Even for those who've ventured to Rome and waited patiently in the block-long queue to see the Vatican's Sistine Chapel in person, it's a completely different experience to view Michelangelo's paintings up close, at full size no less, and without all the awkward neck cramps.
"Michelangelo’s Sistine Chapel: The Exhibition" opened to the public June 8, making its Houston premiere with illuminated photographs of the ceiling frescoes, as well as The Last Judgment, courtesy of Brilliant Lectures.
"The first week it had record sales, record box office. I think it’s hitting a note with people, the timing of this exhibition, but also the state of the world and the time this summer," says Scott Brogan, founding director of Brilliant Lectures. "People want to go. We have beautiful music that’s playing in the background, it's air conditioned, cool, calm. It's just very majestic. That’s the word we keep hearing from patrons over and over."
The images were captured post-restoration, which means we'll be seeing the brightly colored scenes from the Old Testament without the shadowy layers of dirt, smoke and varnish that had accumulated over 500 years. Audio guides (just two dollars extra) explain each section from the Sistine Chapel's vaulted ceiling, including the ancestors of Jesus, the three stories of Noah, the creation and downfall of Adam and Eve, the creation, and the prophets and sibyls (oracles).
"The nine frescoes from the Book of Genesis are suspended from the ceiling in order," adds Brogan. "Those are separate and they literally look like they’re floating. All of the pieces they look like they’re floating."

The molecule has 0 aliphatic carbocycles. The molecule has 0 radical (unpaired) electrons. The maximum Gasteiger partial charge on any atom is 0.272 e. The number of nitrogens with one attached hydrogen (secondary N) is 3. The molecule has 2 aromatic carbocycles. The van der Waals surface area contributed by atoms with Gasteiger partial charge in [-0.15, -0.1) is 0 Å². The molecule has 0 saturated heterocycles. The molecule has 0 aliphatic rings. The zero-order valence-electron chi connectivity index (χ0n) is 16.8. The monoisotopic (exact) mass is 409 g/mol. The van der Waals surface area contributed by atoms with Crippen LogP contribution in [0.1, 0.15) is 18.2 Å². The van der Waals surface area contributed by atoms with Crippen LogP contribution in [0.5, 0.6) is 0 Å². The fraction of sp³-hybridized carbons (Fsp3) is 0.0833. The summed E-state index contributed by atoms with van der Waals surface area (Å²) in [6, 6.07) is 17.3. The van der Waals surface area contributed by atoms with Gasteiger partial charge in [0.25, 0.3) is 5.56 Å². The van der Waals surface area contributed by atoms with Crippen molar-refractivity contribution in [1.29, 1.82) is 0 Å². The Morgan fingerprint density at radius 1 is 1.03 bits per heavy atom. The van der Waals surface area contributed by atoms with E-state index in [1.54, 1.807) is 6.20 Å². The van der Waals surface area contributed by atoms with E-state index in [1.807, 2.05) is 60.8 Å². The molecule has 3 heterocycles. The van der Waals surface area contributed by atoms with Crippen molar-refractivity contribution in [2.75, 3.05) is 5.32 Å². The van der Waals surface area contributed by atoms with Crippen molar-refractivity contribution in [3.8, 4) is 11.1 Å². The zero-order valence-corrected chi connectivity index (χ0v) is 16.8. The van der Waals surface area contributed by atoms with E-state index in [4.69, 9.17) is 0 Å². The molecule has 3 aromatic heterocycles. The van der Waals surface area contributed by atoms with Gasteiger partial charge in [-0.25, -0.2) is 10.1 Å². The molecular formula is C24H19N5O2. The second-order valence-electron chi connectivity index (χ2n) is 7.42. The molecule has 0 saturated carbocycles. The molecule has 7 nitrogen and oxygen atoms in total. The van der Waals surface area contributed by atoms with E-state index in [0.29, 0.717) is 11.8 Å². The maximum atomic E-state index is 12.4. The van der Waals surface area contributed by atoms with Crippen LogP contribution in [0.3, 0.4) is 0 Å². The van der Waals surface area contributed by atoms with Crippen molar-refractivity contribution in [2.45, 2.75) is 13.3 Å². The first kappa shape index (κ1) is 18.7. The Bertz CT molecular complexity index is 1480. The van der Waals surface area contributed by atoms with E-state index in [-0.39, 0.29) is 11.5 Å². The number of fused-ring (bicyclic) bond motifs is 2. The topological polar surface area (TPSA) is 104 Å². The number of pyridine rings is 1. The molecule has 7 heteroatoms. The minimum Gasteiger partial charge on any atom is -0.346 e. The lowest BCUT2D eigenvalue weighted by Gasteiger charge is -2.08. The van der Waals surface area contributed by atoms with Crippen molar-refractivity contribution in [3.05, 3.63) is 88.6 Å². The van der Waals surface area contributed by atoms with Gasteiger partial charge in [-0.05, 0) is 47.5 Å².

With its neoclassical columns and white marble floors, Corinthian Houston is the perfect venue for the traveling exhibit. It served as home for the First National Bank for more than 50 years and is in high demand for wedding receptions and galas. "It looks as much like a cathedral or church as you could have gotten for a building built in  in Houston, Texas," adds Brogan.
Stop by during lunch and grab a sandwich or salad from the bistro, or come back during evening hours and you might catch a performance by a local arts organization: the chamber orchestra Virtuosi of Houston, Houston Boy Choir, Houston Ballet Academy and musicians from the Houston Symphony, among others. Brogan says the website continues to be updated as they lock in additional performances between now and the show's closing on July 31.
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The exhibit is the 106th program for the 13-year-old organization, and an interesting next chapter for its heavy-hitting portfolio of past guests that include Her Majesty Queen Noor of Jordan, President Mikhail Gorbachev, Sidney Poitier, George Clooney, Maya Angelou and Robert Duvall.
Brogan says most Houstonians are familiar with Brilliant Lecture's guest speaker program, but more recently they've diversified their programming of presenting role models to Houston audiences with a gloriously irreverent riff on J.K. Rowling's popular books, Potted Potter: The Unauthorized Harry Experience, as well as biennial performances by the Vienna Boys Choir.
Brogan is excited about this September when the Emmy and Tony Award-winning actor Kristin Chenoweth takes the stage. He's been in conversation with Chenoweth and he assures us that she's just as witty and funny in person as she is on stage. "She is exactly who you think she is."
"Michelangelo’s Sistine Chapel: The Exhibition" will be closed to the public June 18-25, reopening June 26 (except for a private engagement that evening) and remaining up through July 31, 10 a.m. to 8 p.m. Mondays through Saturdays, noon to 7 p.m. Sundays, Corinthian Houston, 202 Fannin, 713-974-1335, brilliantlectures.org or chapelsistine.com, $15 to $20.